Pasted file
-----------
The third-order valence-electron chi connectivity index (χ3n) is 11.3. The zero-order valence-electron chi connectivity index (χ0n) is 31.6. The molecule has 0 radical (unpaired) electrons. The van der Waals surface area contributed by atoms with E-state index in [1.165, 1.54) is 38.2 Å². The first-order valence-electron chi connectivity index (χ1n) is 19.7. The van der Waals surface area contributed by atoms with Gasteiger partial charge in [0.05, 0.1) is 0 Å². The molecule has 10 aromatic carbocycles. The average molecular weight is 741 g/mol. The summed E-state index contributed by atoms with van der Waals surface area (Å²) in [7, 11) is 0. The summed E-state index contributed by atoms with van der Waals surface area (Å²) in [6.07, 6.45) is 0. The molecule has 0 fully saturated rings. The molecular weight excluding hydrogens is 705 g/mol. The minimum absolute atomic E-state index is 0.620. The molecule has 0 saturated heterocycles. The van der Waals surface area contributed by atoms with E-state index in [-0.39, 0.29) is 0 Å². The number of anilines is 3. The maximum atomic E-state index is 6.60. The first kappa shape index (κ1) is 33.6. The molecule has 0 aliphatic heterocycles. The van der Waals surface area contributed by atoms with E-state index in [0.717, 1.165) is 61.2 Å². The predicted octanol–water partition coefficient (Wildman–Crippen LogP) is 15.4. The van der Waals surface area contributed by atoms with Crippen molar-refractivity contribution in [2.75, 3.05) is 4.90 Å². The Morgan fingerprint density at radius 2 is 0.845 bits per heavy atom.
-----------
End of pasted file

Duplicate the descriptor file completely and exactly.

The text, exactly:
The third-order valence-electron chi connectivity index (χ3n) is 11.3. The zero-order valence-electron chi connectivity index (χ0n) is 31.6. The molecule has 0 radical (unpaired) electrons. The van der Waals surface area contributed by atoms with E-state index in [1.165, 1.54) is 38.2 Å². The first-order valence-electron chi connectivity index (χ1n) is 19.7. The van der Waals surface area contributed by atoms with Gasteiger partial charge in [0.05, 0.1) is 0 Å². The molecule has 10 aromatic carbocycles. The average molecular weight is 741 g/mol. The summed E-state index contributed by atoms with van der Waals surface area (Å²) in [7, 11) is 0. The summed E-state index contributed by atoms with van der Waals surface area (Å²) in [6.07, 6.45) is 0. The molecule has 0 fully saturated rings. The molecular weight excluding hydrogens is 705 g/mol. The minimum absolute atomic E-state index is 0.620. The molecule has 0 saturated heterocycles. The van der Waals surface area contributed by atoms with E-state index in [-0.39, 0.29) is 0 Å². The number of anilines is 3. The maximum atomic E-state index is 6.60. The first kappa shape index (κ1) is 33.6. The molecule has 0 aliphatic heterocycles. The van der Waals surface area contributed by atoms with E-state index in [0.717, 1.165) is 61.2 Å². The predicted octanol–water partition coefficient (Wildman–Crippen LogP) is 15.4. The van der Waals surface area contributed by atoms with Crippen molar-refractivity contribution in [2.75, 3.05) is 4.90 Å². The Morgan fingerprint density at radius 2 is 0.845 bits per heavy atom.